Barack Hussein Obama and Bashar al-Assad
by, DEBKA File
Shortly before US President Barack Obama was to unveil his strategy for tackling ISIS in Iraq and Syria on Wednesday, Sept. 10, US and Syrian officers held secret talks for coordinating their military efforts against the common foe, the Islamic State of Iraq and the Levant. This is revealed exclusively by DEBKAfile’s military and intelligence sources.
The Syrian officers, on the authority of President Bashar Assad, met on the quiet several times with American officers in the capital of one of the Gulf emirates – most probably Muscat in Oman – to prepare the ground for the US and coalition to extend the military campaign against IS into Syria. Tehran was almost certainly in on the dialogue, which brought together US and Syrian officials for the first time in the nearly four years of the Syrian civil war.
Our military experts say that the US campaign will be a lot more complicated militarily on the Syrian side of the the Islamic State than parallel operations in Iraq – although IS strongholds in northern and eastern Syria should not be hard to bomb from the air.
But it must be taken for granted that the ISIS commander, Abu Bakr Al-Baghdadi, who has proved to be a competent military tactician, will not leave his troops in place to wait for US bombers, but has already moved them to safe hideouts, either in the mountains of northern Syria, the Syrian desert that spreads over into Iraq, or in the dense vegetation on the banks of the Euphrates River, good places from which to conduct protracted guerilla warfare.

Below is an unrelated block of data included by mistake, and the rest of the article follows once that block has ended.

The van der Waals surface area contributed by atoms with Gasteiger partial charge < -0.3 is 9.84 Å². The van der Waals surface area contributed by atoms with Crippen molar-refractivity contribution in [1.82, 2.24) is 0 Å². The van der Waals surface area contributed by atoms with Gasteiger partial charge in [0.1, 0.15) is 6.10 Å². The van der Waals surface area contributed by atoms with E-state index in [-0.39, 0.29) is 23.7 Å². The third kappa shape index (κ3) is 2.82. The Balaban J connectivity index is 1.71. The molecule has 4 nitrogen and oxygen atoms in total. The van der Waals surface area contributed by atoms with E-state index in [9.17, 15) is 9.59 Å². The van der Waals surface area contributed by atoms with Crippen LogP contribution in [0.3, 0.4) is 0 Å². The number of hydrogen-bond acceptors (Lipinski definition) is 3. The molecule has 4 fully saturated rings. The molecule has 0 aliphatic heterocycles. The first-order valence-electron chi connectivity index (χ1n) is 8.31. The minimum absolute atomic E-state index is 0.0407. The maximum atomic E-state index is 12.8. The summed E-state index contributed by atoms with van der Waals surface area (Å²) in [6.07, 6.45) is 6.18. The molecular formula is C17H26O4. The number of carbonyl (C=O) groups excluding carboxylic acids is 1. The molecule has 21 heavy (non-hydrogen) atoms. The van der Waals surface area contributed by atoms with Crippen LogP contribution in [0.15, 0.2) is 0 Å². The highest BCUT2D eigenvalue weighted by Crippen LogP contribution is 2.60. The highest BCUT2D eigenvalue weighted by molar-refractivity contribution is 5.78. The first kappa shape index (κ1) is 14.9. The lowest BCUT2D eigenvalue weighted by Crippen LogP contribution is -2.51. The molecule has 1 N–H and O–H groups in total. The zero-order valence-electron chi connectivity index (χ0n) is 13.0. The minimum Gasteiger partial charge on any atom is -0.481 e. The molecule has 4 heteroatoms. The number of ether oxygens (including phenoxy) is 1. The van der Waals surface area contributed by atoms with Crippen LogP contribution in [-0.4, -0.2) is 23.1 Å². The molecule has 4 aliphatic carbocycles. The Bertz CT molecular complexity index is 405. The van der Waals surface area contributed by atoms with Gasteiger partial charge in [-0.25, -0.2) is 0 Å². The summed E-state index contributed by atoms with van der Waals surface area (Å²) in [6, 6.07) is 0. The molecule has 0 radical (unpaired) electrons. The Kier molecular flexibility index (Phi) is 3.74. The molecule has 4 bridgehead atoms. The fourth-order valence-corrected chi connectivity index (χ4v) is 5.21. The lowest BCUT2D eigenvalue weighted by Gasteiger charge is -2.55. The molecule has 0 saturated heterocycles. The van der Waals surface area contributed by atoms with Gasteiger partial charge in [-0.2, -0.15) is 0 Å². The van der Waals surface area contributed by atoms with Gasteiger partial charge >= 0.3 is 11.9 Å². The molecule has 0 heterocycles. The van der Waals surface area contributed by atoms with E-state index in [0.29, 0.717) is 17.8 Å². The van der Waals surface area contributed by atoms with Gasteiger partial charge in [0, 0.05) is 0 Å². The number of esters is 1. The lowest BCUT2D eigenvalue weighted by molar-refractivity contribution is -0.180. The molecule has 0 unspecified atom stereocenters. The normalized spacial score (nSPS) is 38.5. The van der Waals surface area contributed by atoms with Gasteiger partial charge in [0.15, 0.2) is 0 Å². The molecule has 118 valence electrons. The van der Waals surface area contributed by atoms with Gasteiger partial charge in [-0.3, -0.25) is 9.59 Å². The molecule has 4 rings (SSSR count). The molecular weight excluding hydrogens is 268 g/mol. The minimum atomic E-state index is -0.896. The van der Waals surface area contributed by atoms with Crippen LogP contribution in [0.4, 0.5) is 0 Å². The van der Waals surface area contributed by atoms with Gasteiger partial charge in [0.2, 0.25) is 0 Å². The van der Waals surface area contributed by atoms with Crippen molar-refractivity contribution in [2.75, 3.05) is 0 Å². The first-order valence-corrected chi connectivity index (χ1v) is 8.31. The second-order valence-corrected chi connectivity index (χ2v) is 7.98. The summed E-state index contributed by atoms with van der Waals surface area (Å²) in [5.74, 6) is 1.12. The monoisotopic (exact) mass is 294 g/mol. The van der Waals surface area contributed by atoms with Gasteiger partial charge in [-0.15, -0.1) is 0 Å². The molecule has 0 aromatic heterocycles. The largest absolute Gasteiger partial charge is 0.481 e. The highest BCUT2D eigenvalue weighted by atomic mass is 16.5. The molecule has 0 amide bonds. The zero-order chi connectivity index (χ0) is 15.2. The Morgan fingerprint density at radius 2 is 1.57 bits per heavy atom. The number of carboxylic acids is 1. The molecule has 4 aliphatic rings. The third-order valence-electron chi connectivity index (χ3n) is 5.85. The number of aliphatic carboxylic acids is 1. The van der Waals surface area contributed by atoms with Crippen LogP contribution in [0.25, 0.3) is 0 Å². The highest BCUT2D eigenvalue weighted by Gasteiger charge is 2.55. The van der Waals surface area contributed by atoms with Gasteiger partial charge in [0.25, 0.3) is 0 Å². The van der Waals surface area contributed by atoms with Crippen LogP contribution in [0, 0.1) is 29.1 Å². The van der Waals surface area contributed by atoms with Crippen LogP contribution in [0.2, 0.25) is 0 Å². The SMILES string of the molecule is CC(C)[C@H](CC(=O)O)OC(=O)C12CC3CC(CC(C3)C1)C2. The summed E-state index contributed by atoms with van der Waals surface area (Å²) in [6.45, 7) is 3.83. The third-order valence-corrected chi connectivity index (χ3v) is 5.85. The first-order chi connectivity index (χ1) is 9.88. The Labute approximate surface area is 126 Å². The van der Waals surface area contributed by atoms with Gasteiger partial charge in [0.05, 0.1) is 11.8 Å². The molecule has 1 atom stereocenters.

Our military sources believe that Baghdadi has probably discovered that the US-led military campaign against him will lead off in Iraq – and only then expand into Syria. To prevent an IS counteroffensive taking off and gaining more ground straight after the Obama speech, the US military must go into action against its strongholds in Iraq – and only then turn to Syria.
This will also be the message US Secretary of State John Kerry conveys to Arab foreign ministers when he meets them in Jeddah Wednesday and Thursday in an attempt to draw them into a coalition for fighting the Islamists. Before his speech, President Obama put in a call to Saudi King Abdullah, the key to an Arab lineup behind the effort.